For the past three years, students enrolled in the capstone course in the Mechanical Engineering Technology Department have been working on an off road vehicle to enter into the National Society of Automotive Engineering (SAE) Collegiate Baja Competition.
The open-framed buggy is nearly complete.
“Our initial goal is to have the baja vehicle drivable and reliable more than anything by the end of the quarter,” said Matt Mongin, who is a Mechanical Engineering Technology major.
All students in the capstone course are close to graduating.
Development of the vehicle began with the first capstone course in spring 2010. By spring 2011, the second class had created a fully drivable vehicle. Mongin, along with 15 other students, is in the third class. They have had 11 weeks to tweak, finish and prepare the vehicle for the competition.
“My students had to build a car around an engine,” said Assistant Professor Jamshid Moradmand. “A lot of sweat and labor has gone into this.”
When the buggy is complete, the Mechanical Engineering Department will enter it into the National SAE competition.
The goal is for the vehicle to be raced next year.
“Part of this competition is that there are a lot of strict safety standards,” Mongin said. “At the end of the 2011 team capstone course, they had a running vehicle. They were able to drive it around and start testing it, but it had a lot of issues.”
With 65 pages of rules and regulations that the four teams must adhere to, Mongin said that the slightest oversight could get them eliminated in the competition. To avoid missing the smallest of safety standards, each student is assigned to a certain team, which include the safety team, the front suspension and brake team, the engine and transmission drive train team and the rear suspension and brake team.
“In 11 weeks, I have learned a huge amount of teamwork and communication,” Mongin said. “If one person or sub team fails, the entire team fails. Checking up with other teams is a must because in the end it is not about who did the individual project. It’s about how the team did.”
Putting the mini-baja together
“The vehicle has actually been designed and fabricated by Sinclair students, from the frame to the suspension,” said Mongin. “We do use a 10 horsepower Briggs and Stratton engine, and that’s provided for all the teams to level the playing field.”
The machine shop is where the team has been fabricating the parts for the baja vehicle, and with the help of Jim Unger Racing, who welded the buggy for free.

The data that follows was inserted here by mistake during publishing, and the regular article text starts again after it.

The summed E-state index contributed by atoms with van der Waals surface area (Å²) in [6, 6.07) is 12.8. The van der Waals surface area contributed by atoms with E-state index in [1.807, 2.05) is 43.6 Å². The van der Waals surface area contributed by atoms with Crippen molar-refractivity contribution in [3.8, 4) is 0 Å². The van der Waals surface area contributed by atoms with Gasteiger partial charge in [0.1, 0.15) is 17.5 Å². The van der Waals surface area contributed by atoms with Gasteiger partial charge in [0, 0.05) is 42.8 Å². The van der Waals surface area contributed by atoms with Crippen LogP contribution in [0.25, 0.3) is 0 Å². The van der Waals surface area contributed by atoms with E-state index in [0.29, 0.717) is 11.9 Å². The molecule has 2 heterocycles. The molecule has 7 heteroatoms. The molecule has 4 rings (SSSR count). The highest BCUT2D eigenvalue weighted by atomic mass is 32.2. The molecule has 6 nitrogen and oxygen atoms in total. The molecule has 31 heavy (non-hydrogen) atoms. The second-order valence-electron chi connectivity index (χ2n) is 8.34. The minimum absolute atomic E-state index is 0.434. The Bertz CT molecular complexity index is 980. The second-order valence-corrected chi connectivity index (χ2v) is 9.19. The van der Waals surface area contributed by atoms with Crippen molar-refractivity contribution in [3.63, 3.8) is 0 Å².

“The machine shop, along with Jim Unger Racing, the faculty and staff of the computer aided manufacturing have been an integral part of our success,” Moradmand said.
Toward the end of the quarter, Mongin said part of the team goal is to create a test track, so that everyone will have a chance to drive the vehicle.
Visions of the competition
Judges for the competition will be scrutinizing the mini baja vehicle for design, quality, durability, acceleration, hill climbing as well as maneuverability, Moradmand said.
A four-hour endurance test, Mongin said, would ensure that the buggy can be driven for a long distance, determine how well the vehicle stays together and discover if the belts and chains remain tight. The judges will also analyze the engine, the tires, driver comfort and most importantly—safety.
“It looks very professional for what we’ve had to do,” Mongin said. “If you would have told me two years ago that my capstone would be building a baja buggy, I’d be like ‘yeah right.’”
On the right track
While the four teams won’t have the opportunity to race the car this year, Mongin is optimistic for the 2013 team.
“Everyone takes pride in this,” he said. “It’s about how we can do this to win.”
And to win is the team’s ultimate goal.
Mongin graduates this year and has been accepted to Miami University in Middletown. He has high hopes that Sinclair, as a two-year college, will win the bragging rights to the 2013 baja buggy competition in July.
“I would love to be watching the news one day and they announce Sinclair as “the Champion of the National SAE Competition, I would absolutely love that.”